by Tony Frankel on October 11, 2019

in Music,Theater-Los Angeles

Post image for Music Review: DUDAMEL CONDUCTS MUSIC FROM THE AMERICAS (LA Phil at Disney Hall)


Argentina, Mexico, Venezuela and the U.S. were represented in the sensational concert last night at Disney Hall. The program Dudamel Conducts Music of the Americas has the conductor collecting pieces that were inspired by folk music and celebrate peoples who came before. Two of the four pieces — Copeland’s Rodeo and Chávez’s Sinfonía india — conjured up images of wide open spaces where gauchos and ranchers worked the wide-open untamed land; one piece — Copeland’s Fanfare for the Common Man — roused, united, celebrated and called us to that action; but the fourth work on the bill that runs through Sunday — Benzecry’s Universos infinitos — felt like a modernistic soundtrack to a cool haunted house. While the latter didn’t really create images of source material through music (“ancestral universes” and the “struggle of the Mapuche people” per the composer, who was in attendance), it was a thrilling, dynamic, jaw-dropping showcase for Venezuelan pianist Sergio Tiempo.

Most of the symphonies by self-taught Mexican composer Carlos Chávez (1899-1978) are not that ”nationalistic” inspiration you’ll hear in Copeland, but more modernist. Chávez’s style is heavily based on traditional Mexican music, but to a large extent he uses material of pre-Hispanic origin and arranges it into opulent sound via a large, late-romantic orchestra. His most famous, Sinfonía india (Symphony No. 2) (1936), is far and away his most accessible; it’s more like a dramatic, highly effective tone poem. In it, he spans the spectrum from quiet, almost entrancing music to loud, compelling passages full of joy and adventure.

In Dudamel’s hands, I was ready to jump into a Conestoga wagon and race to nab my own private 40 acres of heaven. Dudamel was always a genius at pulling out flavors from the orchestra — here it is James Wilt’s crystalline trumpet, Sarah Jackson’s perky piccolo, and the chirpy flutes of Denis Bouriakov and Catherine Ransom Karoly — and all the players are in top form; but I believe our conductor is getting even better at building an arc and telling a story.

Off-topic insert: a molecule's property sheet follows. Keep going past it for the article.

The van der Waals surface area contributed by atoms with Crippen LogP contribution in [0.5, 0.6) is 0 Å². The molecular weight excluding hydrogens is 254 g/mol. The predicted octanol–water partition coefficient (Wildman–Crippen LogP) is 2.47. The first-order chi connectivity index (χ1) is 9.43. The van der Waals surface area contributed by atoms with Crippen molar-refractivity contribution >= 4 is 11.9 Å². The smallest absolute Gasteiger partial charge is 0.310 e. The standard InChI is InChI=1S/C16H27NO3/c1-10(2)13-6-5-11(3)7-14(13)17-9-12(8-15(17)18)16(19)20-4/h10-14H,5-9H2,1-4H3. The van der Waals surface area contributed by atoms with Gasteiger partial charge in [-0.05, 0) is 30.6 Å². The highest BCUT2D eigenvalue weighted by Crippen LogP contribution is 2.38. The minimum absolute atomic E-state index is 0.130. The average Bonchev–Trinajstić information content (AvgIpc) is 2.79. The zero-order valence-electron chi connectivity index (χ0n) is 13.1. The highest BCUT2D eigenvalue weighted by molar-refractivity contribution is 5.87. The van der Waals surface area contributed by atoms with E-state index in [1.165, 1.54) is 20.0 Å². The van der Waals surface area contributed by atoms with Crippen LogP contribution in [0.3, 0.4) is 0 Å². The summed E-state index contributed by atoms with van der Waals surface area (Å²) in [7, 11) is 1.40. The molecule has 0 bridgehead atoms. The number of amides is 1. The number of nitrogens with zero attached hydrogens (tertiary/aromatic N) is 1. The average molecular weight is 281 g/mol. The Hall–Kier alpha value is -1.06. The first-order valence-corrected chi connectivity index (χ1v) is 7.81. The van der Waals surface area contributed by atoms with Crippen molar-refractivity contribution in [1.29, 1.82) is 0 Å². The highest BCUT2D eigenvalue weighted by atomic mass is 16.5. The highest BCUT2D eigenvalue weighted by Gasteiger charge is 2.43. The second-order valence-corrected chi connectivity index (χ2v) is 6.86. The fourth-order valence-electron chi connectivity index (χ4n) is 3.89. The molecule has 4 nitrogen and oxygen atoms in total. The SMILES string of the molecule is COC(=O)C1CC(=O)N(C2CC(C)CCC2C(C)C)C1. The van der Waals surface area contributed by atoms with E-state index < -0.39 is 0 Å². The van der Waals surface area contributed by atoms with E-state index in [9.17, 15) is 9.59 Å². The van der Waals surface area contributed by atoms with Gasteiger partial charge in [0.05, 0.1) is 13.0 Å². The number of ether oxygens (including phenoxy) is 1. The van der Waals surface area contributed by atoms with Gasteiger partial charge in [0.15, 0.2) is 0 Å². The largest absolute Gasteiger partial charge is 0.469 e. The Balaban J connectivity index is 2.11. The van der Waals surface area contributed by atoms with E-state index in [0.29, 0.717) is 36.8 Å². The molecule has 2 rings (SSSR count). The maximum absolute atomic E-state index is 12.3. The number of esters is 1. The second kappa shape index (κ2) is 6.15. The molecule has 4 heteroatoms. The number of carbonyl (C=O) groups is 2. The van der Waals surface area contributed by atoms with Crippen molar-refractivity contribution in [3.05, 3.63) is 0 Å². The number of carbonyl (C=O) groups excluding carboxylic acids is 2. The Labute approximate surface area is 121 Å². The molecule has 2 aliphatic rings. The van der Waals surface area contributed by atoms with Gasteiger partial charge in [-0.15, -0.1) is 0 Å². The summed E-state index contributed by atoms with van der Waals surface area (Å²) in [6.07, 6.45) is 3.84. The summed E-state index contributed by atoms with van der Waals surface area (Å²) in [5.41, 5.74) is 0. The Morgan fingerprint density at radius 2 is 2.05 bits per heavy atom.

The jaunty, exhilarating surge at the top is palpable; the tribal, tender and tranquil tom-tom is followed with woodwinds lightly dominating until they build with all the color of the, well, wind. When the strings come in tutti after a build, the impelling adventure and driving force is fierce. When softening again, it is like being in a peaceful canyon; the orchestrations evoke images of both the natural world and the culture of Native Americans. This 11-minute revelation would make a terrific ballet!

Another revelation is Tiempo: How is it possible that he even memorized those demanding piano parts in the world premiere of Esteban Benzecry’s 2011, 3-movement, 26-minute, LA Phil commission Universos infinitos: Hurling, rapid arpeggios ending in large full-hand trills; hard-hit octaves; forearms smashing thunderously on the bass notes; and strumming a mallet heavily on the piano strings. It’s like Prokofiev with a hammer or Liszt gone mad. The first movement “Un mundo interior” is ferocious, the second “Ñuque Cuyén” sensitive and the third “Toccata Willka Kuti” thrilling. The driving impetus of this work is deliciously relentless, so forget subtlety (think car chase instead of an infinite universe). The colors of the orchestrations are outstanding (I especially loved the echoes of the flutes just behind the beat). This is a soundscape, so the panoply of percussion used is particularly phenomenal (Matthew Howard led the section): waterphone, rainstick, güiro, cuíca, water gong, and plenty more. While there are many great moments, and the second movement is more like a journey, the work keeps going in different directions — which very much speaks to the Americas today.

After the intermission and a stirring strong brass section in the 3-minute Fanfare for the Common Man, Dudamel detonated Copeland’s entire 36-minute Rodeo ballet into the universe that Benzecry wrote about. Hands down the best version I have ever heard, the players seem ignited by Dudamel’s blast (and they all are having a blast, too). Rodeo tells the story of a cowgirl and how she tries to wrangle herself a cowboy, which allows the players to plow personality into their performance. Shawn Crockett’s percolating bassoon, David Rejano Cantero’s comical trombone, Tom Hooten’s come-a-runnin’ trumpet, Boris Allakhverdyan’s plaintive clarinet, Christopher Hanulik’s basses buzzing like bees, and Joanne Pearce Martin nailing that left-hand stride in her solo honky-tonk piano. Those wide-open vistas, lonely melodies so beautiful it aches, and raucous Western rhythms are all captured with an irresistible charm, but also power, by Dudamel. A remarkable performance.

The LA Phil. It’s what’s for dinner.

photos courtesy of LA Phil

Dudamel Conducts Music from the Americas
Los Angeles Philharmonic
Gustavo Dudamel, conductor
Walt Disney Concert Hall, 111 S. Grand Ave.
ends on October 13, 2019
for tickets, call 323.850.2000 or visit LA Phil

{ 2 comments… read them below or add one }

Jim Wilt October 20, 2019 at 12:40 am

Thanks for a great review, but it was Tom Hooten’s trumpet on the Copland. I played the Benzecry.



Tony Frankel October 23, 2019 at 11:51 am

Well, Jim, this is the second time I switched it up! Thanks for letting me know.


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